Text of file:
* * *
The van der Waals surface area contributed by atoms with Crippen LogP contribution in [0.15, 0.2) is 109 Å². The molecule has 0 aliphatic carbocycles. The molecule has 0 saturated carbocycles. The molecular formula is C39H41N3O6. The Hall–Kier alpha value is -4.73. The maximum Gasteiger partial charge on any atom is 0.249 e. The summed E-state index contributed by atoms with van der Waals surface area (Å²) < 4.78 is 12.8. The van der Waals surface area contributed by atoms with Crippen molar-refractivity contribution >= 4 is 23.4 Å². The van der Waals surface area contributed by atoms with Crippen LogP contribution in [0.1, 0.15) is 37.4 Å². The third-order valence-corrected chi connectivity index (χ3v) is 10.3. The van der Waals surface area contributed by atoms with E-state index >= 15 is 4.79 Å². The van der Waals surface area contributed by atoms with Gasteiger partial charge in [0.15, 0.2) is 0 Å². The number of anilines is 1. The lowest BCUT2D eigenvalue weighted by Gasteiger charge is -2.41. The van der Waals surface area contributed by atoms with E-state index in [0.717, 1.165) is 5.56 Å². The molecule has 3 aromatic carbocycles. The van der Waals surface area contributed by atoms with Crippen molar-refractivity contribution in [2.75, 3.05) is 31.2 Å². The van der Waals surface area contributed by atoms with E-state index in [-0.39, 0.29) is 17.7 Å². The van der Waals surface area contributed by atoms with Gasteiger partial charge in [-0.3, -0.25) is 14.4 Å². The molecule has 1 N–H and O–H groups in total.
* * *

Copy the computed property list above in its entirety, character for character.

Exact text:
The van der Waals surface area contributed by atoms with Crippen LogP contribution in [0.15, 0.2) is 109 Å². The molecule has 0 aliphatic carbocycles. The molecule has 0 saturated carbocycles. The molecular formula is C39H41N3O6. The Hall–Kier alpha value is -4.73. The maximum Gasteiger partial charge on any atom is 0.249 e. The summed E-state index contributed by atoms with van der Waals surface area (Å²) < 4.78 is 12.8. The van der Waals surface area contributed by atoms with Crippen molar-refractivity contribution >= 4 is 23.4 Å². The van der Waals surface area contributed by atoms with Crippen LogP contribution in [0.1, 0.15) is 37.4 Å². The third-order valence-corrected chi connectivity index (χ3v) is 10.3. The van der Waals surface area contributed by atoms with E-state index >= 15 is 4.79 Å². The van der Waals surface area contributed by atoms with Gasteiger partial charge in [0.15, 0.2) is 0 Å². The number of anilines is 1. The lowest BCUT2D eigenvalue weighted by Gasteiger charge is -2.41. The van der Waals surface area contributed by atoms with E-state index in [0.717, 1.165) is 5.56 Å². The molecule has 3 aromatic carbocycles. The van der Waals surface area contributed by atoms with Crippen molar-refractivity contribution in [2.75, 3.05) is 31.2 Å². The van der Waals surface area contributed by atoms with E-state index in [-0.39, 0.29) is 17.7 Å². The van der Waals surface area contributed by atoms with Gasteiger partial charge in [-0.3, -0.25) is 14.4 Å². The molecule has 1 N–H and O–H groups in total.